The kids who read The Perfect Round just take it in stride and really enjoy the book for what it is. The language is not a barrier or a veil or a mask concealing the story. The language is one of the ingredients of the recipe. The significance of the story and the reason why it exists is a lot deeper and should be left to the analytical folks who enjoy classical rhetorical analysis and literary deconstruction. That's a whole other crowd of readers.
MAY 21 2013: Advertising vs. Press Coverage
Advertising is such a strange and bizarre environment with all kinds of unexpected results. Today's world is infested with paid messages posted on every surface with words and images competing to get our attention. Social networking is just another weird new technique in the arsenal of traditional techniques and media, but they're not fooling anyone. We're all too jaded to be captured easily. We tend to skim by ads online, on buses, in magazines and on TV. Apparently, our brain filters advertising out as if it it's not even there - unless of course something really unusual surprises us and breaks through.
That explains why some of the TV and print ads are getting so darn weird lately. They are not just innovative or humorous - but more like bizarre and whacko. That's what makes the distinction between paid advertising and press coverage even more distinct. They're almost at polarities now. Naturally, the review or word-of-mouth endorsement scores far heavier on the effective side of penetrating our quotient for desire.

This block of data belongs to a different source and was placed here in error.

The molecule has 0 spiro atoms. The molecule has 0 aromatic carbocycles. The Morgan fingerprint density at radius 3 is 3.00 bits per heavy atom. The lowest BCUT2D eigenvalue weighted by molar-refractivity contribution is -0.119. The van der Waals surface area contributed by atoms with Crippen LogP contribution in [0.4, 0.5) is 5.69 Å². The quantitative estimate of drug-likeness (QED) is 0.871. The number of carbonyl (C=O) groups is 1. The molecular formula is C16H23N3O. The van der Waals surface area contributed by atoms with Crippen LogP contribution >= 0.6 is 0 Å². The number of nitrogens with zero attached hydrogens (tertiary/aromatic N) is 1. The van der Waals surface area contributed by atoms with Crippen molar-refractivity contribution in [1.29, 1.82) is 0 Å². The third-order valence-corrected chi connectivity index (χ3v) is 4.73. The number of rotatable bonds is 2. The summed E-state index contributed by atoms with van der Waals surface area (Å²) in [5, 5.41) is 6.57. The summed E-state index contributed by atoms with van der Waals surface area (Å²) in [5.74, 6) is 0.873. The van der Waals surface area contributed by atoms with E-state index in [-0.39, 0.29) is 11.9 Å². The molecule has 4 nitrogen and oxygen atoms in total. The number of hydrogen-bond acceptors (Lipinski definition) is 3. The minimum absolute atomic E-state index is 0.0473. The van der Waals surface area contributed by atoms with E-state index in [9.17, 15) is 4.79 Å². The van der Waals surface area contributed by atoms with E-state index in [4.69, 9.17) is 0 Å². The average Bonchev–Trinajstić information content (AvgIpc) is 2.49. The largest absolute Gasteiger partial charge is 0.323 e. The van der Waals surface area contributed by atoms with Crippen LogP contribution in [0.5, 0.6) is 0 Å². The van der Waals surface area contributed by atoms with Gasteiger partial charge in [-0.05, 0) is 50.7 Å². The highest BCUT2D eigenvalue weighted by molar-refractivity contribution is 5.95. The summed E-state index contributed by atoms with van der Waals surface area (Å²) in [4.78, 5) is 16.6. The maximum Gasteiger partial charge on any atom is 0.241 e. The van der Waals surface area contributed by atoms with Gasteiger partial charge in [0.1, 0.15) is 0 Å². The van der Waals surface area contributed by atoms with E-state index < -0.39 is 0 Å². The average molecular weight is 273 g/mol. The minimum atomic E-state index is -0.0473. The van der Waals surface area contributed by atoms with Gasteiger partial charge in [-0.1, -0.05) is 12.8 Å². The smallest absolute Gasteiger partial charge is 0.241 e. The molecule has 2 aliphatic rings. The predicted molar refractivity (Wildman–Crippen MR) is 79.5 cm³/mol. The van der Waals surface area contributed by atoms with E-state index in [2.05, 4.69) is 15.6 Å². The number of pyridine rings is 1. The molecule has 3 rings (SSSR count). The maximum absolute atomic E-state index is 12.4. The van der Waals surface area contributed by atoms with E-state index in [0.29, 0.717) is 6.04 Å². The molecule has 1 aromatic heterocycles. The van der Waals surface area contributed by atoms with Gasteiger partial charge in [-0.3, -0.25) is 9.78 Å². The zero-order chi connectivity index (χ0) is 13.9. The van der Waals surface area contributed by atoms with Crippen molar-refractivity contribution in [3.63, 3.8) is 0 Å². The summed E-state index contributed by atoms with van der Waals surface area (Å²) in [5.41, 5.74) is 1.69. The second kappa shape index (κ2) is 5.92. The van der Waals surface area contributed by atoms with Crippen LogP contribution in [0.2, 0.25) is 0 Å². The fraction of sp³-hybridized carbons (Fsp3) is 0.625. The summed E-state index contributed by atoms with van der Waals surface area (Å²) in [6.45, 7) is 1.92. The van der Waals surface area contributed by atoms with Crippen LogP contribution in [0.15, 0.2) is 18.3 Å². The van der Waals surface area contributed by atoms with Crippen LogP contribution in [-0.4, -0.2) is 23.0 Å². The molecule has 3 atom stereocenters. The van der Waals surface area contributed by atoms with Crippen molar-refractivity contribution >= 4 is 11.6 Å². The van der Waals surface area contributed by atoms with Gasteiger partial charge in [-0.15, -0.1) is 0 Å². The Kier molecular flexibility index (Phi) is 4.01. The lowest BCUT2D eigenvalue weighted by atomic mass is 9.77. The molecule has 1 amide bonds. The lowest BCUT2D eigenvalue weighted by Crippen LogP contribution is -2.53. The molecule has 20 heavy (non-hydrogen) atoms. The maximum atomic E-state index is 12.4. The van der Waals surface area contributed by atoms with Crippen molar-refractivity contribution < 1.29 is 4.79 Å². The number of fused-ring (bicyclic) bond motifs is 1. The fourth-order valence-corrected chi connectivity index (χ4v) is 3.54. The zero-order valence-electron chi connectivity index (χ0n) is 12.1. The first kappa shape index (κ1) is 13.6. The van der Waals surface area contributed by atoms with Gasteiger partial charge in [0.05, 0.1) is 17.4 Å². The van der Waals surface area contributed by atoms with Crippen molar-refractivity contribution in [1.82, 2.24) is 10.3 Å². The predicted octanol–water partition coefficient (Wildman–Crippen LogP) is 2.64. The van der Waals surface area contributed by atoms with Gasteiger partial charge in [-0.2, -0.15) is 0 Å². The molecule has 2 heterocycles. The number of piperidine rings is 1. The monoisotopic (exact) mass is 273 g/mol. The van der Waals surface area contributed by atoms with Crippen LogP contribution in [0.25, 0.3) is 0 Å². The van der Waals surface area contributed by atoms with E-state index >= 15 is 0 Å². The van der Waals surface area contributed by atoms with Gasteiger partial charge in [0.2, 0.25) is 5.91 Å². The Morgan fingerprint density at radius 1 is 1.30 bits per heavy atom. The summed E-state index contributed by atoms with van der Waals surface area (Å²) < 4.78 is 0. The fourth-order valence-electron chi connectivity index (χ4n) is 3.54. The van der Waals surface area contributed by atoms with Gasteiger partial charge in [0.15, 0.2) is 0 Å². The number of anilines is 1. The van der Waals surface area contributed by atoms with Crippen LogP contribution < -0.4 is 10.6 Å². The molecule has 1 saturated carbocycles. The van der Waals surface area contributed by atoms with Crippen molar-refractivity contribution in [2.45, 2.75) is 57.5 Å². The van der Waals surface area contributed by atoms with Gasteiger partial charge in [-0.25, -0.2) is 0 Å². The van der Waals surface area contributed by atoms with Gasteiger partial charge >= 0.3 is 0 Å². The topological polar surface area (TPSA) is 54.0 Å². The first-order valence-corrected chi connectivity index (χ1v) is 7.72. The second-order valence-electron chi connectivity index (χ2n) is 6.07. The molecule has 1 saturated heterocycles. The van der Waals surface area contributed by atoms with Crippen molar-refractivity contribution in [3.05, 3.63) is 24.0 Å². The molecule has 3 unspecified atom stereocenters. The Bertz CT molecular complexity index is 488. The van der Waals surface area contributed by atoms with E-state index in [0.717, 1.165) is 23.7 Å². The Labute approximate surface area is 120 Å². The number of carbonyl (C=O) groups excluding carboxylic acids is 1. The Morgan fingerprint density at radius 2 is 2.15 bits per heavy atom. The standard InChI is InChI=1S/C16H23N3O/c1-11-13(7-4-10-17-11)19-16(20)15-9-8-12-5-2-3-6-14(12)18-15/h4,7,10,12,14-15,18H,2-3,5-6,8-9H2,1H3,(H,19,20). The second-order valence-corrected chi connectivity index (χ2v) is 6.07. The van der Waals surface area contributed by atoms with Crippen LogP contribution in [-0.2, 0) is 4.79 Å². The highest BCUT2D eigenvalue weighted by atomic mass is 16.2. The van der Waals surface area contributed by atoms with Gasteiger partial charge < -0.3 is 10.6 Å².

Getting through to popular media coverage, however, has become increasingly more difficult. Individuals are overwhelmed by requests for coverage, which is why they can continue exercising their power of arbitrary selection. It's funny, because when you think about it, an incredibly inflential and wealthy celebrity, is still at the mercy of an underpaid media spokesperson. It feels like our ship has sailed and we've gone overboard and we're searching for a scrap of waterlogged wood on an endless sea to buoy us up. Then there's the fish nibbling at our toes and making us smile, but they're just a distraction. Chances are, if we could see what they really are, they're just mini robots promoting some sort of frozen, mock seafood snack.
MAY 17 2013: Psychomachia
I'm wrestling with the decision to print a paperback edition of The Perfect Round overseas. Unfortunately, it is a very emotional rollercoaster, because we all want to support our own local production people and services. Last December (2012) I printed a very short run hardcover, glossy laminated, casewrap binding, Smyth sewn edition with printed endsheets (inside cover lining). They are beautiful, but cost approx. $70 each. You can see them here. Unless I sign each one and personally hand deliver it, no one would ever buy one at that price.